Then there are the heavyweights - F-15, F-22.

And then the super heavyweights - Tu-128 and MiG-25 - 31 and YF-12. Air variants of the F-111 and Tornado are close from that. Bar the MiG-31 that category has essentially disapeared with the end of Cold War.

Bombers were never really good for dogfight, either in WWII or today. At some point in the 90's it was hoped that advanced radars and AMRAAM would give A-6 Intruder or A-12 Avenger II some extended self-defense capability. Yet they were no "fighter" by any mean.

« Last Edit: September 23, 2018, 04:53:41 am by Archibald »
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Offline Avimimus

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Re: Blur between fighters and bombers
« Reply #3 on: September 23, 2018, 09:19:52 am »
If DEWs replace manoeuvrability...

But, a lot might depend ultimately on how the boundary between fighters and surface to air missiles blur...

Offline kcran567

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Re: Blur between fighters and bombers
« Reply #4 on: September 23, 2018, 04:06:28 pm »
The F-111 sized J-20 should seem to blur the lines between fighter and bomber.

Offline TomcatViP

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Re: Blur between fighters and bombers
« Reply #5 on: September 23, 2018, 04:49:11 pm »
The vaunted F-14 Tomcat got its ass quicked in dogfight against F-5 Tiger II.
Sorry but I don't know where this comes from...

Offline TomS

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Re: Blur between fighters and bombers
« Reply #6 on: September 23, 2018, 05:12:12 pm »
The vaunted F-14 Tomcat got its ass quicked in dogfight against F-5 Tiger II.
Sorry but I don't know where this comes from...

I assume it's referring to F-14 vs. F-5 at Top Gun?

Online PaulMM (Overscan)

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Re: Blur between fighters and bombers
« Reply #7 on: September 23, 2018, 06:50:15 pm »
The F-111 sized J-20 should seem to blur the lines between fighter and bomber.

Not really. It's designed for high manouverability. Its long, for low drag at high speed, but its not as big as you think it is. Wing loading is low, and thrust/weight reasonable (and very good with the intended engine). Configuration was optimised for air/air.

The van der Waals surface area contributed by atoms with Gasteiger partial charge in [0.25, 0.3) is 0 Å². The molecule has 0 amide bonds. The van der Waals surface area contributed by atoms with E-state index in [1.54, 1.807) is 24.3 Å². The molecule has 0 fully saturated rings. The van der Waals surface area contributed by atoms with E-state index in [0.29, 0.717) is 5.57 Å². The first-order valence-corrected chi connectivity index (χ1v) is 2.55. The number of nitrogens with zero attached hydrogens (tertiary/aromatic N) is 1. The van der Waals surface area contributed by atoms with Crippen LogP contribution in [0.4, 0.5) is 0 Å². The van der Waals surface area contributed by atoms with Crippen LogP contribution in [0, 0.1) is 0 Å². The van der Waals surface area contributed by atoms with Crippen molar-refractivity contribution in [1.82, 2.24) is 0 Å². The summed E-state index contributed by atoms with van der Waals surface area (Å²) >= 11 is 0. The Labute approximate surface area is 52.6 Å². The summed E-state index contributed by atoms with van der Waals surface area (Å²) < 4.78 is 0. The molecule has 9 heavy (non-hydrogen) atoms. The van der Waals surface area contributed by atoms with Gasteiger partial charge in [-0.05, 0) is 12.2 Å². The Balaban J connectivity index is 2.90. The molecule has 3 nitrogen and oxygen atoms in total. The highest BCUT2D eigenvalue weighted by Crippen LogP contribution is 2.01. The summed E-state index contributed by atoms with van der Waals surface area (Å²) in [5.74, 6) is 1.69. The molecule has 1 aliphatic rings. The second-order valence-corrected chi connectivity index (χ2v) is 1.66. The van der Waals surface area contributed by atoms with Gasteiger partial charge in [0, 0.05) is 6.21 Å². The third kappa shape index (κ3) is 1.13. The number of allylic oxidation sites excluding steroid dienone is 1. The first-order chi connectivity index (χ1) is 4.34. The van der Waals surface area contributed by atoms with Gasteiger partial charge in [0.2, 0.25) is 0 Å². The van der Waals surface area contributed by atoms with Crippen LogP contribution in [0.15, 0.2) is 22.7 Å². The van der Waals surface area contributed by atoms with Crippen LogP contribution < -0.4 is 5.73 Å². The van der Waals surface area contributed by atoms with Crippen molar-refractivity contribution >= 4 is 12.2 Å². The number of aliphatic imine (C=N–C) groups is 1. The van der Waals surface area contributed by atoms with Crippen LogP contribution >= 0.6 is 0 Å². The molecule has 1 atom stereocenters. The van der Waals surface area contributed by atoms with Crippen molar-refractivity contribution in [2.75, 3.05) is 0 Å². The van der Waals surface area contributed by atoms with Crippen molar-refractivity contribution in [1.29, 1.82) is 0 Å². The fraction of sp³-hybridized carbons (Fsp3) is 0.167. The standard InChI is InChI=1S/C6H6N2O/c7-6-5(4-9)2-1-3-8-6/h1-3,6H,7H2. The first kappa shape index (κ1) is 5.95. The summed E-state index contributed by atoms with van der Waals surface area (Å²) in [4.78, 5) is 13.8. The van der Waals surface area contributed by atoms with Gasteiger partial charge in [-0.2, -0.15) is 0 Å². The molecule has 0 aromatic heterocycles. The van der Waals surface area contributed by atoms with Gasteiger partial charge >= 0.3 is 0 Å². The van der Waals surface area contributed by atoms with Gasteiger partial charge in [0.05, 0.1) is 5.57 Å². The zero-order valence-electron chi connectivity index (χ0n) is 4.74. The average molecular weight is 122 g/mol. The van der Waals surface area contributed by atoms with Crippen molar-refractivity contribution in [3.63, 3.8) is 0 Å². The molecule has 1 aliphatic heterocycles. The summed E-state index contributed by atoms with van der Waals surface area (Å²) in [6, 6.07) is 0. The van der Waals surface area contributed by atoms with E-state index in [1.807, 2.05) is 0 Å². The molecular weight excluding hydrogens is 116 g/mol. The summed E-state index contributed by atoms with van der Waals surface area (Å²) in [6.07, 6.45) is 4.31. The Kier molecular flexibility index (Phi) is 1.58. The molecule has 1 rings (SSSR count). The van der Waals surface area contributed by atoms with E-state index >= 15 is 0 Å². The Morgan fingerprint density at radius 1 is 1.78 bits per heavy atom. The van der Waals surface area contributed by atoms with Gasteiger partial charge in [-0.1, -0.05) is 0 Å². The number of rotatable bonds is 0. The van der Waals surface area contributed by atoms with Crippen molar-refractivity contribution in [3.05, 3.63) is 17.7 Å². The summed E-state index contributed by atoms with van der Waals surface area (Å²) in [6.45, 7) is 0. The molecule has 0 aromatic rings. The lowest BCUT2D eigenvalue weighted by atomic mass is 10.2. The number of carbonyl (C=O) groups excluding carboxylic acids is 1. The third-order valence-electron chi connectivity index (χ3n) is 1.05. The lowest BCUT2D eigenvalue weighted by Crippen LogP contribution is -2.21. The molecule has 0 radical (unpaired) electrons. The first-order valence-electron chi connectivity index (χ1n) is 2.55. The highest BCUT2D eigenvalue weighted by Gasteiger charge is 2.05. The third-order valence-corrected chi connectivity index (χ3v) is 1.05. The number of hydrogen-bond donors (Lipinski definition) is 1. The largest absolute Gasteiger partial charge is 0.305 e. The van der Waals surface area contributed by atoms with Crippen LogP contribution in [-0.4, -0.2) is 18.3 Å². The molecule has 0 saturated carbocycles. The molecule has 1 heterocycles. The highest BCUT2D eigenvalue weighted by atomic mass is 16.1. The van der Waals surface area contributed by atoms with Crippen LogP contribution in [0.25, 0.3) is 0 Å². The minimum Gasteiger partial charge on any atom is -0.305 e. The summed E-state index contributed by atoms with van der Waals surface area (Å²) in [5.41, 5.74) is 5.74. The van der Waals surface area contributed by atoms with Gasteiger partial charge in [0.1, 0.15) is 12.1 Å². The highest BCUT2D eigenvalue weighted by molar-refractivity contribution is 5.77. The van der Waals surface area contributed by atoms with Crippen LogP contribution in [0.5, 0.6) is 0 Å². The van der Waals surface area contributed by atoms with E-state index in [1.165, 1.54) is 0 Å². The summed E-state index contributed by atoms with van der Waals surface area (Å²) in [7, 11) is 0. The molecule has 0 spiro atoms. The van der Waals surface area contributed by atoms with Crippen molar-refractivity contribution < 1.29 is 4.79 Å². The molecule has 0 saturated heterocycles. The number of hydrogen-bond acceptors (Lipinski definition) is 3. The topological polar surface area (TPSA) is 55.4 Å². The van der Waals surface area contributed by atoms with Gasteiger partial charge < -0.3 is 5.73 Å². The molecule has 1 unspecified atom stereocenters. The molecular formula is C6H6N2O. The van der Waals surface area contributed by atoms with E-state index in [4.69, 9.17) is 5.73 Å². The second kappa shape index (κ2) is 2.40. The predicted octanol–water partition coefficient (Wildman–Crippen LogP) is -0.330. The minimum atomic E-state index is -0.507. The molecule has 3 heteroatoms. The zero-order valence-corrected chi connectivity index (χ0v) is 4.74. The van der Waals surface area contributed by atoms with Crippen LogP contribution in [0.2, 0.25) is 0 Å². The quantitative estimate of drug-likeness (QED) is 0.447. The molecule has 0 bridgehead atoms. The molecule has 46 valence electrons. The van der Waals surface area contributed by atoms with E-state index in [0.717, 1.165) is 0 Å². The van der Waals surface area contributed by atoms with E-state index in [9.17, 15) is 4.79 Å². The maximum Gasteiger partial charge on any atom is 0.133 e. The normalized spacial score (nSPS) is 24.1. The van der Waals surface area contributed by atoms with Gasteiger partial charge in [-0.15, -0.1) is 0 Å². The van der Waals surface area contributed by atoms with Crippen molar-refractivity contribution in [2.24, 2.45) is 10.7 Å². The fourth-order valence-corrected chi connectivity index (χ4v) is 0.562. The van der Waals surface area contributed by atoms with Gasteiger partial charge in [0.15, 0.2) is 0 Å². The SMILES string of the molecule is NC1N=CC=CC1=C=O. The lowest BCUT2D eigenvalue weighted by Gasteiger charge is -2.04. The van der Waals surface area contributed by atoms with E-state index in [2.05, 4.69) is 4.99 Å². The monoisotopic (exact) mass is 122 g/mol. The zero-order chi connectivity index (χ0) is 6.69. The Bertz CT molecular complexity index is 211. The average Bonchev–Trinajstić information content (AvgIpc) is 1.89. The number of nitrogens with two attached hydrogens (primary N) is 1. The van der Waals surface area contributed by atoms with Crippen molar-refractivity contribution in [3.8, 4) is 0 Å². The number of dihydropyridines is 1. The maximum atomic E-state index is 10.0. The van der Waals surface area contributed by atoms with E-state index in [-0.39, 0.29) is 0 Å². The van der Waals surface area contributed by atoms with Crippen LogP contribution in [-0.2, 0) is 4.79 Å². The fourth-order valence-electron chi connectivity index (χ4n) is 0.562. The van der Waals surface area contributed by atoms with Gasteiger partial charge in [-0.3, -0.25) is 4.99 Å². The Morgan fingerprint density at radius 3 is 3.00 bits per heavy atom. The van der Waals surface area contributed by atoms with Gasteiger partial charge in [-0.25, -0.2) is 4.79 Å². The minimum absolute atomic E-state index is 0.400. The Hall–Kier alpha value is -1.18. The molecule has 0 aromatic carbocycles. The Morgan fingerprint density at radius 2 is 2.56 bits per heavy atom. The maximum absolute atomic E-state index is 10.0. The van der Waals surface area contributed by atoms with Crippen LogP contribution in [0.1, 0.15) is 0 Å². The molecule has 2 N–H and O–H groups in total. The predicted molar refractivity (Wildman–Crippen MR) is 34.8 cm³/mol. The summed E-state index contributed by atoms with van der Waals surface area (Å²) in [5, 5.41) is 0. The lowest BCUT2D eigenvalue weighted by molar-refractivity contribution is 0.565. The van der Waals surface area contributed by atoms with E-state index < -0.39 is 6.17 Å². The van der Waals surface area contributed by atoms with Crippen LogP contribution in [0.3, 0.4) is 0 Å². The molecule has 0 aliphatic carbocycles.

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Offline Colonial-Marine

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Re: Blur between fighters and bombers
« Reply #8 on: September 23, 2018, 06:55:16 pm »
Every new fighter with an inexperienced pilot looses in a mock dogfight to an F-5E with a veteran pilot at some point in its lifetime. That doesn't mean the new fighter is inferior though. With a pilot who has mastered the F-14 the odds definitely favor the F-14.

There is a point though where you simply cannot make a fighter of a large size compete with a smaller fighter. I think the Flanker series (minus the Su-34) is probably close to the upper limit of how large you can be while maintaining excellent maneuverability. I imagine the J-20 will be reasonably maneuverable but it won't have the "supermaneuverability" that was the big buzzword back in the 90s and early 2000s.
« Last Edit: September 26, 2018, 05:47:10 pm by Colonial-Marine »
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Offline GWrecks

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Re: Blur between fighters and bombers
« Reply #9 on: September 23, 2018, 07:00:23 pm »
I imagine the J-20 will be reasonable maneuverable but it won't have the "supermaneuverability" that was the big buzzword back in the 90s and early 2000s.

I imagine that the entire reason why they put very-very-unstealthy canards on it was because it had no chance of maneuvering otherwise.